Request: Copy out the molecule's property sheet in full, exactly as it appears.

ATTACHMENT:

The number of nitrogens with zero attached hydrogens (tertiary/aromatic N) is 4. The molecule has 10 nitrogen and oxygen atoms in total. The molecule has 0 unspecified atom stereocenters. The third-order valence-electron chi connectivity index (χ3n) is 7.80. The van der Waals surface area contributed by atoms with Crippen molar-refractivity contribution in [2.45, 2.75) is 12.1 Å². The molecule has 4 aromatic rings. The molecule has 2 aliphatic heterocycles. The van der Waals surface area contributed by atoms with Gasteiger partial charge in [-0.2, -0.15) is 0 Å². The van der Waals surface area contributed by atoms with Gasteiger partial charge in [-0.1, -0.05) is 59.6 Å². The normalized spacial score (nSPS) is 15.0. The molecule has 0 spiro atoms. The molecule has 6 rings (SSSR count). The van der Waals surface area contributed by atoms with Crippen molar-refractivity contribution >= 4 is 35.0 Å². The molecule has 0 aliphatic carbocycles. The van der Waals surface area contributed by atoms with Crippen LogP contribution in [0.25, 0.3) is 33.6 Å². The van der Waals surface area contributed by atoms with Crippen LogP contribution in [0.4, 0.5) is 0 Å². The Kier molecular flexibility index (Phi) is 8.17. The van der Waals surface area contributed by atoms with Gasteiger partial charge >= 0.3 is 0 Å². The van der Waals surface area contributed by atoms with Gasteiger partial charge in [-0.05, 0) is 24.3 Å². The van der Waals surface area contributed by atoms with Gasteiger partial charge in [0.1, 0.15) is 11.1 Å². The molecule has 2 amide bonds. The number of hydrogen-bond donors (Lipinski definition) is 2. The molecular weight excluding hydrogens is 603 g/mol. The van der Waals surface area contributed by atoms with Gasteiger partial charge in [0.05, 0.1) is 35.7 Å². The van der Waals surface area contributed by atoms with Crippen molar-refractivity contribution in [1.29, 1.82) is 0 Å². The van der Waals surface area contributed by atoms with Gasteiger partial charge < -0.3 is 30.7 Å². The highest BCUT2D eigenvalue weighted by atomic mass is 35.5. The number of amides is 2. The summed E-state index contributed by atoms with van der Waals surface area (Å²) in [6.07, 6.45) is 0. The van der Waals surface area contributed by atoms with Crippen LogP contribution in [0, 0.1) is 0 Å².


The number of nitrogens with zero attached hydrogens (tertiary/aromatic N) is 4. The molecule has 10 nitrogen and oxygen atoms in total. The molecule has 0 unspecified atom stereocenters. The third-order valence-electron chi connectivity index (χ3n) is 7.80. The van der Waals surface area contributed by atoms with Crippen molar-refractivity contribution in [2.45, 2.75) is 12.1 Å². The molecule has 4 aromatic rings. The molecule has 2 aliphatic heterocycles. The van der Waals surface area contributed by atoms with Gasteiger partial charge in [-0.2, -0.15) is 0 Å². The van der Waals surface area contributed by atoms with Gasteiger partial charge in [-0.1, -0.05) is 59.6 Å². The normalized spacial score (nSPS) is 15.0. The molecule has 0 spiro atoms. The molecule has 6 rings (SSSR count). The van der Waals surface area contributed by atoms with Crippen molar-refractivity contribution >= 4 is 35.0 Å². The molecule has 0 aliphatic carbocycles. The van der Waals surface area contributed by atoms with Crippen LogP contribution in [0.25, 0.3) is 33.6 Å². The van der Waals surface area contributed by atoms with Crippen LogP contribution in [0.4, 0.5) is 0 Å². The Kier molecular flexibility index (Phi) is 8.17. The van der Waals surface area contributed by atoms with Gasteiger partial charge >= 0.3 is 0 Å². The van der Waals surface area contributed by atoms with Gasteiger partial charge in [-0.05, 0) is 24.3 Å². The van der Waals surface area contributed by atoms with Gasteiger partial charge in [0.1, 0.15) is 11.1 Å². The molecule has 2 amide bonds. The number of hydrogen-bond donors (Lipinski definition) is 2. The molecular weight excluding hydrogens is 603 g/mol. The van der Waals surface area contributed by atoms with Gasteiger partial charge in [0.05, 0.1) is 35.7 Å². The van der Waals surface area contributed by atoms with Crippen molar-refractivity contribution in [1.29, 1.82) is 0 Å². The van der Waals surface area contributed by atoms with Gasteiger partial charge < -0.3 is 30.7 Å². The highest BCUT2D eigenvalue weighted by atomic mass is 35.5. The number of amides is 2. The summed E-state index contributed by atoms with van der Waals surface area (Å²) in [6.07, 6.45) is 0. The van der Waals surface area contributed by atoms with Crippen LogP contribution in [0, 0.1) is 0 Å².